At least half of parents try non-evidence-based cold prevention methods for kids
Vitamin C to keep the germs away. Never go outside with wet hair. Stay inside.
Despite little or no evidence suggesting these types of methods actually help people avoid catching or preventing a cold, more than half of parents have tried them with their kids, according to the C.S. Mott Children's Hospital National Poll on Children's Health at the University of Michigan.
The good news: Almost all parents (99 percent) say their approach to cold prevention involves strong personal hygiene, which science shows prevents spreading colds. These strategies include encouraging children to wash hands frequently, teaching children not to put their hands near their mouth or nose and discouraging children from sharing utensils or drinks with others.
Still, 51 percent of parents gave their child an over-the-counter vitamin or supplement to prevent colds, even without evidence that they work. Seventy-one percent of parents also say they try to protect their child from catching a cold by following non-evidence-based "folklore" advice, such as preventing children from going outside with wet hair or encouraging them to spend more time indoors.
Colds are caused by viruses spread most frequently from person to person. The most common mechanism is from mucous droplets from the nose or mouth that get passed on through direct contact or through the air by sneezing or coughing and landing on the hands and face, or on surfaces such as door handles, faucets, countertops and toys.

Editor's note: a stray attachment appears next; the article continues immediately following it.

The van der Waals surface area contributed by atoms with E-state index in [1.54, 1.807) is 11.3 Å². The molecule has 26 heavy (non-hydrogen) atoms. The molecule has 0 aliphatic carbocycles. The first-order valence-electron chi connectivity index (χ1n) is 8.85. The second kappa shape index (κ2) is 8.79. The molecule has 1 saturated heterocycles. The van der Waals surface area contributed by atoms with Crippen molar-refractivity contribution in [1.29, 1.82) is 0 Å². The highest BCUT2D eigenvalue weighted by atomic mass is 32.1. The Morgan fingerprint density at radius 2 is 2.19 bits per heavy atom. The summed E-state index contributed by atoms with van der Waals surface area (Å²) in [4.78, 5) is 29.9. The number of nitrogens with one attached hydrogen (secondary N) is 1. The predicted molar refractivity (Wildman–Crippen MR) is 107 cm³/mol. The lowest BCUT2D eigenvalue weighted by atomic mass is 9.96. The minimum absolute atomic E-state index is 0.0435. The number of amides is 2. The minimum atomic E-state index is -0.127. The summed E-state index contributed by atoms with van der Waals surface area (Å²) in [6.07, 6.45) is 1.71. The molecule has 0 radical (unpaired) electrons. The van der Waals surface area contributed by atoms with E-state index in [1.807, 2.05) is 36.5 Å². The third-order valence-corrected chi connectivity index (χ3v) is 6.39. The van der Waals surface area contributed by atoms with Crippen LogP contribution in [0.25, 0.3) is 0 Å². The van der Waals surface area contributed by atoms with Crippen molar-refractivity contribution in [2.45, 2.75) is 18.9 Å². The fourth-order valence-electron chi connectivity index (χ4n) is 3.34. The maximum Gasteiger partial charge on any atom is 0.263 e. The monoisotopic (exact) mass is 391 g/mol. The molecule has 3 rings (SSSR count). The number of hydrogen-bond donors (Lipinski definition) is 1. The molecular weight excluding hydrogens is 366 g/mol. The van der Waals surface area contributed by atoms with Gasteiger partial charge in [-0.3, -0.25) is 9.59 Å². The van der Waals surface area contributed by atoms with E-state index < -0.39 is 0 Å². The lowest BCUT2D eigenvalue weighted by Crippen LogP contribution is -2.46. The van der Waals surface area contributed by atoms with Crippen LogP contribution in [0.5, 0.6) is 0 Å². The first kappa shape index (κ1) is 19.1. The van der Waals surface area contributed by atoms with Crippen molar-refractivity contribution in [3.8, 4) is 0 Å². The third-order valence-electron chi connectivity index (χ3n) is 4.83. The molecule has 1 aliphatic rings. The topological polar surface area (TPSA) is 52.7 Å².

"The positive news is that the majority of parents do follow evidence-based recommendations to avoid catching or spreading the common cold and other illnesses," says Gary Freed, M.D., M.P.H., co-director of the poll and a pediatrician at Mott.
"However, many parents are also using supplements and vitamins not proven to be effective in preventing colds and that are not regulated by the U.S. Food and Drug Administration. These are products that may be heavily advertised and commonly used but none have been independently shown to have any definitive effect on cold prevention."
There is no evidence that giving a child Vitamin C, multivitamins or other products advertised to boost the immune system is effective in preventing the common cold. Freed notes that the effectiveness of supplements and vitamins do not need to be proven in order for them to be sold.
The folklore strategies, he adds, have likely been passed down from generation to generation and started before people knew that germs were actually the cause of illnesses like colds.
On the bright side, even more parents use cold prevention strategies that are supported by science. In addition to helping children practice good hygiene habits, 87 percent of parents keep children away from people who are already sick. Sixty-four percent of parents reported that they ask relatives who have colds not to hug or kiss their child, and 60 percent would skip a playdate or activity if other children attending were ill. Some parents (31 percent) avoid playgrounds altogether during the cold season.
Eighty-four percent of parents also incorporated sanitizing their child's environment as a strategy for preventing colds, such as frequent washing of household surfaces and cleaning toys.
On average, school-age children experience three to six colds per year, with some lasting as long as two weeks.
"When children are sick with a cold, it affects the whole family," Freed says. "Colds can lead to lack of sleep, being uncomfortable and missing school and other obligations. All parents want to keep families as healthy as possible."
But, he adds, "It's important for parents to understand which cold prevention strategies are evidence-based. While some methods are very effective in preventing children from catching the cold, others have not been shown to actually make any difference."